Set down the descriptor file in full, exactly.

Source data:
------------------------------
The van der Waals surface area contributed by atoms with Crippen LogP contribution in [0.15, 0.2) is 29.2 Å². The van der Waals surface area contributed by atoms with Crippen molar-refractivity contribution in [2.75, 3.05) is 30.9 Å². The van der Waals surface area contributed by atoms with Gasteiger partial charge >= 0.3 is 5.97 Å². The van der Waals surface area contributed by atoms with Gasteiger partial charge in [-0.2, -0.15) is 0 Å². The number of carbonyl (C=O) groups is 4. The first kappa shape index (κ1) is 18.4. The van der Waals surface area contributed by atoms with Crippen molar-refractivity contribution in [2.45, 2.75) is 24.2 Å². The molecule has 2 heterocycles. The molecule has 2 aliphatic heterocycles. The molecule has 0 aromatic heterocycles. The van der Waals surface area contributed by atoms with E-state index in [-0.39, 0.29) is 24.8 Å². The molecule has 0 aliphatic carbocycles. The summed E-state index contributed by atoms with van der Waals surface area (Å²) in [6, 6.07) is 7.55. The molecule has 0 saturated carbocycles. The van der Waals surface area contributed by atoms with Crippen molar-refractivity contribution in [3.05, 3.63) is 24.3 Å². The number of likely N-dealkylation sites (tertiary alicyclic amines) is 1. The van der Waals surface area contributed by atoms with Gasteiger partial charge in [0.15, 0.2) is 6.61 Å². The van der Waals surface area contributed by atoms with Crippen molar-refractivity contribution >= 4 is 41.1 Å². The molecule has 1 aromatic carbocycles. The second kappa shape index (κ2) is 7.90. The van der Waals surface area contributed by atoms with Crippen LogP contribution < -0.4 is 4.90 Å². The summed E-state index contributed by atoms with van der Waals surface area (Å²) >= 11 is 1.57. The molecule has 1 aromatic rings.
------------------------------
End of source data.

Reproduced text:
The van der Waals surface area contributed by atoms with Crippen LogP contribution in [0.15, 0.2) is 29.2 Å². The van der Waals surface area contributed by atoms with Crippen molar-refractivity contribution in [2.75, 3.05) is 30.9 Å². The van der Waals surface area contributed by atoms with Gasteiger partial charge >= 0.3 is 5.97 Å². The van der Waals surface area contributed by atoms with Gasteiger partial charge in [-0.2, -0.15) is 0 Å². The number of carbonyl (C=O) groups is 4. The first kappa shape index (κ1) is 18.4. The van der Waals surface area contributed by atoms with Crippen molar-refractivity contribution in [2.45, 2.75) is 24.2 Å². The molecule has 2 heterocycles. The molecule has 2 aliphatic heterocycles. The molecule has 0 aromatic heterocycles. The van der Waals surface area contributed by atoms with E-state index in [-0.39, 0.29) is 24.8 Å². The molecule has 0 aliphatic carbocycles. The summed E-state index contributed by atoms with van der Waals surface area (Å²) in [6, 6.07) is 7.55. The molecule has 0 saturated carbocycles. The van der Waals surface area contributed by atoms with Crippen molar-refractivity contribution in [3.05, 3.63) is 24.3 Å². The number of likely N-dealkylation sites (tertiary alicyclic amines) is 1. The van der Waals surface area contributed by atoms with Gasteiger partial charge in [0.15, 0.2) is 6.61 Å². The van der Waals surface area contributed by atoms with Crippen molar-refractivity contribution >= 4 is 41.1 Å². The molecule has 1 aromatic carbocycles. The second kappa shape index (κ2) is 7.90. The van der Waals surface area contributed by atoms with Crippen LogP contribution < -0.4 is 4.90 Å². The summed E-state index contributed by atoms with van der Waals surface area (Å²) >= 11 is 1.57. The molecule has 1 aromatic rings.